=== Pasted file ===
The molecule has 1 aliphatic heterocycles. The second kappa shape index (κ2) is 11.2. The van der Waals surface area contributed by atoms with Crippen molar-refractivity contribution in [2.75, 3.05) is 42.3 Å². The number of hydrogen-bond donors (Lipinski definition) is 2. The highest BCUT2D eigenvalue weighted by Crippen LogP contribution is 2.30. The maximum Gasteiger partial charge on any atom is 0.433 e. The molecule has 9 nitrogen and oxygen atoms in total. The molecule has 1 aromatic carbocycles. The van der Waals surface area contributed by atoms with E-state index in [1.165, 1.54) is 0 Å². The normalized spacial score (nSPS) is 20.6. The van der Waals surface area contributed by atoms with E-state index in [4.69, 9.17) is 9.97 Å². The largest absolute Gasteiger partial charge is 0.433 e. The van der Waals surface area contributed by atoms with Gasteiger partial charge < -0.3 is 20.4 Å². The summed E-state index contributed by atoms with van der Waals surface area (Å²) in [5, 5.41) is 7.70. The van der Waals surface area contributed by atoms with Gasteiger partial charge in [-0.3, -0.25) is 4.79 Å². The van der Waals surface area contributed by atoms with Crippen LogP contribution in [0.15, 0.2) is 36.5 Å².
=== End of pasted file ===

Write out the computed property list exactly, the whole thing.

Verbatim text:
The molecule has 1 aliphatic heterocycles. The second kappa shape index (κ2) is 11.2. The van der Waals surface area contributed by atoms with Crippen molar-refractivity contribution in [2.75, 3.05) is 42.3 Å². The number of hydrogen-bond donors (Lipinski definition) is 2. The highest BCUT2D eigenvalue weighted by Crippen LogP contribution is 2.30. The maximum Gasteiger partial charge on any atom is 0.433 e. The molecule has 9 nitrogen and oxygen atoms in total. The molecule has 1 aromatic carbocycles. The van der Waals surface area contributed by atoms with E-state index in [1.165, 1.54) is 0 Å². The normalized spacial score (nSPS) is 20.6. The van der Waals surface area contributed by atoms with E-state index in [4.69, 9.17) is 9.97 Å². The largest absolute Gasteiger partial charge is 0.433 e. The van der Waals surface area contributed by atoms with Gasteiger partial charge < -0.3 is 20.4 Å². The summed E-state index contributed by atoms with van der Waals surface area (Å²) in [5, 5.41) is 7.70. The van der Waals surface area contributed by atoms with Gasteiger partial charge in [-0.3, -0.25) is 4.79 Å². The van der Waals surface area contributed by atoms with Crippen LogP contribution in [0.15, 0.2) is 36.5 Å².